For some weird reason the Elixir Discord community has a distinct lack of programmer-socks-wearing queer furries, at least compared to Rust, or even most other tech-y Discord servers I’ve seen. It caused some weird cognitive dissonance. Why do I feel vaguely strange hanging out online with all these kind, knowledgeable, friendly and compassionate techbro’s? Then I see a name I recognized from elsewhere and my hindbrain goes “oh thank gods, I know for a fact she’s actually a snow leopard in her free time”. Okay, this nitpick is firmly tongue-in-cheek, but the Rust user-base continues to be a fascinating case study in how many weirdos you can get together in one place when you very explicitly say it’s ok to be a weirdo.

- Wiki - ElixirNitpicks


By Simon Ask Ulsnes, from libyaml-safer


Nice but "nebulous promises of safety and correctness."? Really?

Rust's rules for memory safety are well defined and rigorously enforced, are they not? Quite the opposite of nebulous.

Of course Rust makes no promises about the correctness of your code. It does not know what it is you are trying to do.


A computer vision engineer mentioned to me recently that they haven't seen a segfault in more than a year. It took a moment to realize how shocking that would have been to me in a previous role as a C++ developer. After a few years using Rust, we've mostly forgotten what it's like to deal with crashes due to bad pointers.

Lots of good quotes in here, actually.


A YouTube video comment:

I'm reminded of the whole "in c easy things are easy and hard things are hard, whereas in higher level languages its the opposite". If you have hard things that are easier to define than easy things, it incentivises overcomplicating things. Rust gives us a bunch more abstractions than c, but keeps easy things easiER than hard things, which is the correct thing if you want to incentivise simple solutions.

YouTube link:

1 Like

We are Rust developers, we have principles and compiler enforced moral superiority.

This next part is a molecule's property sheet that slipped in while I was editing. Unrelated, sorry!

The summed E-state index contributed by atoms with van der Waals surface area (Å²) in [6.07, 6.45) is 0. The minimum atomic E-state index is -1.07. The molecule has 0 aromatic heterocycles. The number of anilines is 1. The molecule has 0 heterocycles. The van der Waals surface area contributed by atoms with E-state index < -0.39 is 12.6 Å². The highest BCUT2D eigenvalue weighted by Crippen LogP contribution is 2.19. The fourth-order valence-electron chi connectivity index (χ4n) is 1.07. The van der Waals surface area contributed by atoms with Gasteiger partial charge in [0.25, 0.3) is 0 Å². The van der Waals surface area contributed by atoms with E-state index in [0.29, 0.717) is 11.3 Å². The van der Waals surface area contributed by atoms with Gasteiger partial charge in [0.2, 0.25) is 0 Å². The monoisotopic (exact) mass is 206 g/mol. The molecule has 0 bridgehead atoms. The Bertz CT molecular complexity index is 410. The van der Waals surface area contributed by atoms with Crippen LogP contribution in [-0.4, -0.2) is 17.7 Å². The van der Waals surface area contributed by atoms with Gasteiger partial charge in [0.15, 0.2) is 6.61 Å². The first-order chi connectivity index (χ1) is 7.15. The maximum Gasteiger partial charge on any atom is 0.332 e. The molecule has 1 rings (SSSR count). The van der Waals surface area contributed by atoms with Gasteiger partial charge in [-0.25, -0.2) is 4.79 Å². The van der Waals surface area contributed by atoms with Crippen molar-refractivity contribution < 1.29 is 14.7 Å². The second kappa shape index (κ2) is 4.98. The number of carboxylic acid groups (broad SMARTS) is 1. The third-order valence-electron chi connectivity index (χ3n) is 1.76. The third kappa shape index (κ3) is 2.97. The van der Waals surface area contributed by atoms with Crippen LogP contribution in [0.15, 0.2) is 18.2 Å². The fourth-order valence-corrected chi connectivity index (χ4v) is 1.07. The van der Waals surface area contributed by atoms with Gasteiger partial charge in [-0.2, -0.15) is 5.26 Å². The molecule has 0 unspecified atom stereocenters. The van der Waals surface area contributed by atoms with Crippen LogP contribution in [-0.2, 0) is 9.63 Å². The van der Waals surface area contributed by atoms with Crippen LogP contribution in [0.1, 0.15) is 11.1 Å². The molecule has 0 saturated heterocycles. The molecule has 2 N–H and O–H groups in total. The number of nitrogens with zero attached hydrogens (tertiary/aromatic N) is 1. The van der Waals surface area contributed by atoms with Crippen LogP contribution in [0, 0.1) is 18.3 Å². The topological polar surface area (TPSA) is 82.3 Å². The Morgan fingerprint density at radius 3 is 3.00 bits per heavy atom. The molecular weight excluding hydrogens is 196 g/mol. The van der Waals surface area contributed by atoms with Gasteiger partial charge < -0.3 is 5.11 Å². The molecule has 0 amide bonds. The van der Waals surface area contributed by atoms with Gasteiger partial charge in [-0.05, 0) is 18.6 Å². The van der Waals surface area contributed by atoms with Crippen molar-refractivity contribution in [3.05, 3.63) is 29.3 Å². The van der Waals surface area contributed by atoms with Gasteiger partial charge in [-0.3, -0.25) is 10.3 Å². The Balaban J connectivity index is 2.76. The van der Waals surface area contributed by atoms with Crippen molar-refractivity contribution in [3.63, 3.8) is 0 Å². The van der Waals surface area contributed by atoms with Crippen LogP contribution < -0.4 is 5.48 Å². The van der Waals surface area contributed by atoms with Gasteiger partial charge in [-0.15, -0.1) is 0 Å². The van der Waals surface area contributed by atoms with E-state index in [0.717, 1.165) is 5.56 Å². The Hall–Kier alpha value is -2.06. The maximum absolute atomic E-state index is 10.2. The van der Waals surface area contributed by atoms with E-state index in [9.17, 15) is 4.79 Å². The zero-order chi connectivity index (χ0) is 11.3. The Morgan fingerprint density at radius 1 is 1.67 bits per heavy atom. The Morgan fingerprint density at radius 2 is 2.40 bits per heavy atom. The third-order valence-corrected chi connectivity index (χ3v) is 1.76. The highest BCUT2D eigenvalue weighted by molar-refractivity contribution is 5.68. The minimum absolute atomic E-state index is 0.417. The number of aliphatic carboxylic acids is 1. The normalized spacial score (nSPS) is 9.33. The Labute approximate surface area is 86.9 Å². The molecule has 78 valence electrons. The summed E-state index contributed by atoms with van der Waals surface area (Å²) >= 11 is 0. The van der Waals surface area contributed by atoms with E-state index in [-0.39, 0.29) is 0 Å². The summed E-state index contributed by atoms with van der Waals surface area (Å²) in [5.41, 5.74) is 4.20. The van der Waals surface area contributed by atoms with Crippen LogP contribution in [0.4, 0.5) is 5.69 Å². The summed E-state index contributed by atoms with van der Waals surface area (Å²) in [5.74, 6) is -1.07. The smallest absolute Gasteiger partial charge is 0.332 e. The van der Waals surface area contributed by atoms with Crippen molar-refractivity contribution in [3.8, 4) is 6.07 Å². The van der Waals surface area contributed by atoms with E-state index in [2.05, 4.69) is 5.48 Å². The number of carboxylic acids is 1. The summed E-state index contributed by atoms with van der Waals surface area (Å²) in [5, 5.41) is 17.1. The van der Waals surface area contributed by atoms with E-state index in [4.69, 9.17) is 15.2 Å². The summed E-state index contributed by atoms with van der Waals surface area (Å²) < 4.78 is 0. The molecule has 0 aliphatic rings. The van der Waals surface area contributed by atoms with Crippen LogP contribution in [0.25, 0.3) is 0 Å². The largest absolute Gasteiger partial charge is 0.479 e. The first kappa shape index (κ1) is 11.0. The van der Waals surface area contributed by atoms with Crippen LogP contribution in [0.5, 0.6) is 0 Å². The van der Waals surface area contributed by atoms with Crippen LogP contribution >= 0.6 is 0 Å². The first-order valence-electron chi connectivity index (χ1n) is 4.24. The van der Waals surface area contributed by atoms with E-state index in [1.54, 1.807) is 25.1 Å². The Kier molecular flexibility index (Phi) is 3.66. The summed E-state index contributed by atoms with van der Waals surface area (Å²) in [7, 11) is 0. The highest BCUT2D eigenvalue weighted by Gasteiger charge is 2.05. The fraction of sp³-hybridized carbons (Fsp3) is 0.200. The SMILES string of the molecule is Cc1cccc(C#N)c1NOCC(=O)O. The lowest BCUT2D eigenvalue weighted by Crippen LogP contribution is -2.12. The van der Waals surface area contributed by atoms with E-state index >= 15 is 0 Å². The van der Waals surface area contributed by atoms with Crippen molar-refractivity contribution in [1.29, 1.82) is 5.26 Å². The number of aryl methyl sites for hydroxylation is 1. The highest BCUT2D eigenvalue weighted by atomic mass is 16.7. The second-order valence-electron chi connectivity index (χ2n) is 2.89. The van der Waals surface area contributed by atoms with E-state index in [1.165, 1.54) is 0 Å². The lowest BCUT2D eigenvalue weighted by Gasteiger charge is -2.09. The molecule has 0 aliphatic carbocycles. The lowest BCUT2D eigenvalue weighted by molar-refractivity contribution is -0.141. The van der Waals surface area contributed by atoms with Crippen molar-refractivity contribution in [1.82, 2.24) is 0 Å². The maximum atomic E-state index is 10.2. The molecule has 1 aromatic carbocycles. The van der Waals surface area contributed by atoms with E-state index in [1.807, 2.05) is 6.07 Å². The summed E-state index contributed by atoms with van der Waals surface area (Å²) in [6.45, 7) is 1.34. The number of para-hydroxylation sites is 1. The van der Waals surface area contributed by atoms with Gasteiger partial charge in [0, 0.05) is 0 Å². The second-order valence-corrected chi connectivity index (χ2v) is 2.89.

Zack Mitchell : RustConf 2023 - Async building blocks: A streaming Data Drama in Three Acts


About a year after I joined Cloudflare, our brand new “DDoS team” realized that we needed to greenfield a total rewrite of our detection and mitigation stack, because Cloudflare was expanding into markets that the existing stuff just couldn’t adapt to support. I spent a month or two skunkworks’ing a prototype in C++ with the hope that what I learned would give us a solid architectural foundation for the the project once it kicked off and we got more resources.

This was a year or two after the massive Cloudbleed disaster happened. Cloudbleed was caused by a memory-safety bug, and as a result our CTO banned teams from starting any new projects using memory-unsafe languages, which was something I hadn’t known at the time. My EM asked me to port it to Rust instead, and needless to say, I was annoyed. It felt like a huge risk and a waste of time to learn/use this niche language. I was sure that forcing the whole team to learn Rust was going to slow us down and push our delivery date back.

I was right: it was a risk, and it did slow us down. However, by being forced to use Rust, we ended up with a better design that was safer and easier to debug, and it was just as fast as the C++ equivalent. In the long run, it was a massive win. We’re all in love with Rust now, and 5 years later we’ve replaced nearly all of our non-Rust code (mostly Go) with faster, safer, and better-architected Rust equivalents.

From Are there any good reasons to use C++ over Rust for new projects today? on


From reddit (link):

u/desiringmachines (withoutboats):
Here's the tracking issue for inherent associated types: Tracking issue for inherent associated types · Issue #8995 · rust-lang/rust · GitHub

It's from 2013??

many such cases


From a discussion about checks on new crates, where the context from kpreid is important:


This just has to be the one.:rofl:

Can you imagine having a genie, or an oracle, which just tells you whether you did something wrong? The closest comparison I have is the way some people talk about programming in Haskell or in Rust, where after half an hour of siege warfare against the compiler, it agrees to build something, and you can be confident that it won’t have certain kinds of bugs.

From Is something bugging you?.


As a sidenote, Antithesis is a very interesting testing solution. I'd love to be a fly on the wall when they're onboarding some of their customers.

Shared mutable state is evil, and you can solve it by forbidding mutation, or by forbidding sharing. Rust supports both.

@kornel on From 1s to 4ms | Lobsters